Coping: With Train Travel

After 2001 – Twin Towers – and the somewhat suspicious (too fast) roll-out of the so-called “Patriot Act” a number of people I know quit flying.

Oh, not that they were on the no-fly list. But since they don’t take crap and understand people’s right to quietly “be” anywhere in the country, they didn’t want to take a chance on decking some too snoopy micro bureaucrat.

So they gave up flying and opted for cars and trains.

I happened (consulting hat on) to talk with one such person (a colleague) about how his recent travels on the train have been around the country.  When we weren’t bemoaning terrible data rates on mesh networks, that is.

Most recently, he and his wife got on a train in the east of S.F. area and rode the California Zephyr all the way to Chicago, and from there on to Pittsburgh.

“We had a great time,” he told me. “Took about 56-hours, but it was glorious. Since we got the sleeping compartment with its own toilet and sink, and the food is included, we had wine and food and the best seat in the house crossing the country.”

It sounded almost too good to be true. “Tell me about the Internet connectivity,” I urged. Elaine and I like trains a whole bunch, too.

“Not so good. What you would have to do is bring a wireless hotspot and fire it up when you get into cities along the route.”

That didn’t sound like a lot of fun. “But I talked to one of the engineers and he figured within three years and that was a year ago…” So maybe there is hope.

The idea of having the country roll past while I don’t have to drive is incredibly appealing. “The coach folks up front can get a little rowdy, but the sleeper car people are very nice. I think it was about $15-hundred each, but remember, that was with travel and what would be hotel plus the food. And it was pretty neat.”

My traveling friend admitted that it’s not as up-to-date as the trains in the Northeast corridor. Still, I keep eyeing a train trip for Elaine and I to New York City and that would be all kinds of fun. Assuming, that is, I can get her into traveling ultra-light…like a backpack since luggage always makes me uncomfortable on foot. I feel too much like carrion before the wolves in a big city. ‘Especially since he mentioned a train change in Chicago. Armor plate, anyone?

There are some interesting hacks he’s picked up – invented, actually – along the way. One of them involved pizza.

Seems on one of his trips, he was able to get a cell connection outside of Denver and he knew (being the meticulous researcher he is) who had the best pizza near the train station.

Would you know? Some of the people riding overheard him ordering pizza which was all to be delivered to the station during the 20-minute stopover in Denver.

As the trainload of hungry people arrived, the eyes started looking for the Pizza. Five minutes went by. Then 10. Then…wait! That was the Pizza delivery! Five minutes to go, but the pizza came through. Money changed hands, the pizza went aboard the train, and the journey continued…with a great pie to go with the great views.

I have always preferred trains to cars. They give a much more “honest” view of a country. See, on the Interstates, you see a very “managed” scene. Everything is kept looking just so, trimmed-up and strack, in order to entice the passersby to drop in and spend some money.

But with the train view, it’s different. You can’t stop the train (OK, maybe once, but home is a long walk, lol) and that means restaurants don’t pay much attention to what things look like “out back.”

This was especially useful to observe when we’d flown the Beechcrate up to Connecticut a couple of years back and had taking the #172 into NYC. Yup, things out by the tracks are a much more revealing portrait of income differentials, among other things.

One of these first days – when we get past the parade of visitors coming down to the ranch over the holidays, we will see about a train trip. But maybe it will be one of those “we’ll get to it” deals. There’s a lot of time left in Life, and we don’t want to run out of exciting things to do. Like pizza at the station in Denver or some other whistle-stop. Could be fun.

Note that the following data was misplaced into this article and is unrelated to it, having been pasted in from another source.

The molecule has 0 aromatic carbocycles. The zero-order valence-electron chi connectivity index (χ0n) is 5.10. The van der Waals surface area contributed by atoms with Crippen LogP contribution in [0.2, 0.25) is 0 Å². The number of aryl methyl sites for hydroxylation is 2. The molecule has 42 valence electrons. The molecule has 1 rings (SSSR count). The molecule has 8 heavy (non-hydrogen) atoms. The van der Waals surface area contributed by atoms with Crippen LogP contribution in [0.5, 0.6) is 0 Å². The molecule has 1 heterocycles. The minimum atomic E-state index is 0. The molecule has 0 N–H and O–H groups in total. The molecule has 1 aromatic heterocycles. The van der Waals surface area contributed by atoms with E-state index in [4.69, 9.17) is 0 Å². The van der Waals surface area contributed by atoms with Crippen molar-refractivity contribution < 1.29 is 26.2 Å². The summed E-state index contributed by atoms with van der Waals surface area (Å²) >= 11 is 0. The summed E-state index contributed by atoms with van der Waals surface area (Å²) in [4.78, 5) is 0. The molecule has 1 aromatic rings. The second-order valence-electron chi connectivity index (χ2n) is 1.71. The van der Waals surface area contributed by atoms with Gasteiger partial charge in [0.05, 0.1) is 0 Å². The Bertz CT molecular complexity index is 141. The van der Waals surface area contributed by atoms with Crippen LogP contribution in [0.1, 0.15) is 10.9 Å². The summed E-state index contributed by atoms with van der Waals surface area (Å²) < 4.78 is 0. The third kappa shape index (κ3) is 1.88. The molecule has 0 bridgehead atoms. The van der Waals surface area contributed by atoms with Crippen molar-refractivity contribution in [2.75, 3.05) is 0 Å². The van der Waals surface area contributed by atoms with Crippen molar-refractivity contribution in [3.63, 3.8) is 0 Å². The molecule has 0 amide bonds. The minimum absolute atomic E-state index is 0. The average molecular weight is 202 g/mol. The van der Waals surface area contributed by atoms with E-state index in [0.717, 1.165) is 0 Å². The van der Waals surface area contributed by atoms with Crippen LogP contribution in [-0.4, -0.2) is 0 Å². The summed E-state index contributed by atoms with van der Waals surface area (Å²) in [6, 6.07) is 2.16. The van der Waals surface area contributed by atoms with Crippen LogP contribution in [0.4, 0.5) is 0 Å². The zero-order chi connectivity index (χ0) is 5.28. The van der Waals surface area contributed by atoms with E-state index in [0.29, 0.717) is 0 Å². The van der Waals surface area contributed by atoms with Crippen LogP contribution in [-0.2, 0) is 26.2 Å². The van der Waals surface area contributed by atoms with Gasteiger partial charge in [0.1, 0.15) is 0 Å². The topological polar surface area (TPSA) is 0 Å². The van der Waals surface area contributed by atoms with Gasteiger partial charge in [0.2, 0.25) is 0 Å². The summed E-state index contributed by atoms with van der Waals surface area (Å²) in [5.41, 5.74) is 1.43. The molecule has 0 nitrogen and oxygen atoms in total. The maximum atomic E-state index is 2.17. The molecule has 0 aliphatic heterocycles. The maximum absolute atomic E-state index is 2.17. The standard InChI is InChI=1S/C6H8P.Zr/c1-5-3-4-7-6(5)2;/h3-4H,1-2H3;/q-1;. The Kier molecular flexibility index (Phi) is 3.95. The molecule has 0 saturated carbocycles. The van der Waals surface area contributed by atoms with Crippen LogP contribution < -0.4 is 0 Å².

I mean if trains had whistles, anymore.

A New Vitamin Department!

Well, two actually.

Astaxanthin is the first one.

This is the reddish carotenoid that occurs in some algae and is responsible for the pink in salmon and other fish.

Main uses are for Alzheimer’s, Parkinson’s, stroke, high cholesterol and age-related macular degeneration.

Good scoop on it over here on the WebMD site.

The second one we’re tinkering with is Saffron.

This is used for asthma, cancer, atherosclerosis, depression, Alzheimer’s, heartburn and dry skin. It is also possibly related to retarding age-related macular degeneration. Also an aphrodisiac, too, says over here.

We laughed about it, though. At our age, if our vision REALLY cleared up, would that kind of tone down the desire department?

Field trials to follow. Results will not be made public. Run your own.  Gentlemen and ladies are discrete.

If I don’t remember writing this column in the future, the first one didn’t work, lol.

Airplane Sale Adventures Cont’d.

Good grief. Of COURSE I check out the bona fides of people calling in response to our ad in Trade-a-Plane for the Beechcrate which we’re selling.

No, we don’t “need” to sell the airplane. If we do so, it will be to someone who has appropriate ratings and is in the FAA database.

Just like selling a car, there’s an amazing number of people out there – like sharks – circling to see if they can sniff blood in the water to work a scam.

Not here.

Pilots are stand-up people. And no, if someone is not in the database, they don’t get the time of day from us.

And when people say it’s a “computer error” let’s see what happens when I offer to call the FAA on conference to see if they can’t get things straightened out.


Turnip trucks don’t fly and pilots don’t fall off them. We use aircraft escrow services, like grownups.

Next scammer that calls, should I call Homeland and have them ask the questions?

Write when you get rich,

16 thoughts on “Coping: With Train Travel”

  1. Just after college i boarded the california zephyr in the cheap section and stopped in colorado and salt lake for skiing. No way i could do that now without the sleeper compartment. East of the mississippi the train was loud, crowded and rough so they must have updated things since then. In Chicago it changed for the better. Different kind of train and the commuter crowd vanished. It was amazing seeing the country not from the vantage point of the freeway, like being behind the scenes. As a side trip i rode the coast starlight up the west coast and that blew me away. The route through the cascades in winter was like being in the middle of a national park without having to hike for days to get there. Nice trip but the smell got to be a bit much without having a shower regularly.